How does Napoleon get rid of Snowball and gain full control of the animals?


Animal Farm

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Posted on (Answer #1)

As he becomes more and more powerful, Napoleon increasingly begins to regard Snowball as a dangerous rival. Their disagreements culminate with a dispute over whether to build the windmill. Snowball believes it is essential to progress on the farm, Napoleon thinks it a waste of time and resources. Their very public debate ends in an election which, as it turns out, never takes place. Napoleon uses dogs, separated from their mothers at birth and trained as killers, to chase Snowball from the farm. After Snowball runs squealing from the room, Napoleon makes an ominous announcement:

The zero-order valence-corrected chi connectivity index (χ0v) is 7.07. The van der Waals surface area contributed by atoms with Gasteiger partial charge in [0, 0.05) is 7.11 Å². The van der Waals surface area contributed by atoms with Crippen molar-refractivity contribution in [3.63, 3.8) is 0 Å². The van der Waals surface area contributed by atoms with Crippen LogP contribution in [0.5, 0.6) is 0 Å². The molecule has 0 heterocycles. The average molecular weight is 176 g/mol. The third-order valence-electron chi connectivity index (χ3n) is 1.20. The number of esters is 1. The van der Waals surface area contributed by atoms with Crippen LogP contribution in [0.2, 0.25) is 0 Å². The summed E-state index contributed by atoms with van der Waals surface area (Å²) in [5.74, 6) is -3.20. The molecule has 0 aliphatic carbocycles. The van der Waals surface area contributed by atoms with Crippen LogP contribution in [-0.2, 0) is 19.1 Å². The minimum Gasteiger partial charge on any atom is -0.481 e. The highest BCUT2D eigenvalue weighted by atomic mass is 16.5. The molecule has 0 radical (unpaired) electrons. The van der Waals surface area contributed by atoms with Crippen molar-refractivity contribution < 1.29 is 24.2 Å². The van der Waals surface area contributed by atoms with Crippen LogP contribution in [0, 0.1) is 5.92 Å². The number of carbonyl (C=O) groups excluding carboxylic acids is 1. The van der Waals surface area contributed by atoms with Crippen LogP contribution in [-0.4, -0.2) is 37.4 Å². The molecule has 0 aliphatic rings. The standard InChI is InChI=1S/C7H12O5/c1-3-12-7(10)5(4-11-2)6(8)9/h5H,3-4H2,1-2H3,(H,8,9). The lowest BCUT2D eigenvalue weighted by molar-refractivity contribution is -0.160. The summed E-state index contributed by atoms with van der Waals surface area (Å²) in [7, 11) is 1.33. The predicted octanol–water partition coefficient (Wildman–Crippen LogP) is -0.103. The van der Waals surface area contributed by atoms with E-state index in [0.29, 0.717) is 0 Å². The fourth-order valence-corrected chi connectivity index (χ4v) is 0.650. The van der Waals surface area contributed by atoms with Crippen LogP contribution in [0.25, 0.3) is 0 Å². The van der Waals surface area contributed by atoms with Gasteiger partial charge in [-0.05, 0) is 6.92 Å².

He announced that from now on the Sunday-morning Meetings would come to an end. They were unnecessary, he said, and wasted time. In future all questions relating to the working of the farm would be settled by a special committee of pigs, presided over by himself. These would meet in private and afterwards communicate their decisions to the others. 

This marks the moment when Napoleon installs himself as dictator of the farm. The animals are very concerned by this development, but cannot articulate their concerns out of a mixture of fear and confusion. In any case, any objections they could have raised would have been drowned out by the sheep, who bleat incessantly "Four legs good! Two legs bad!"


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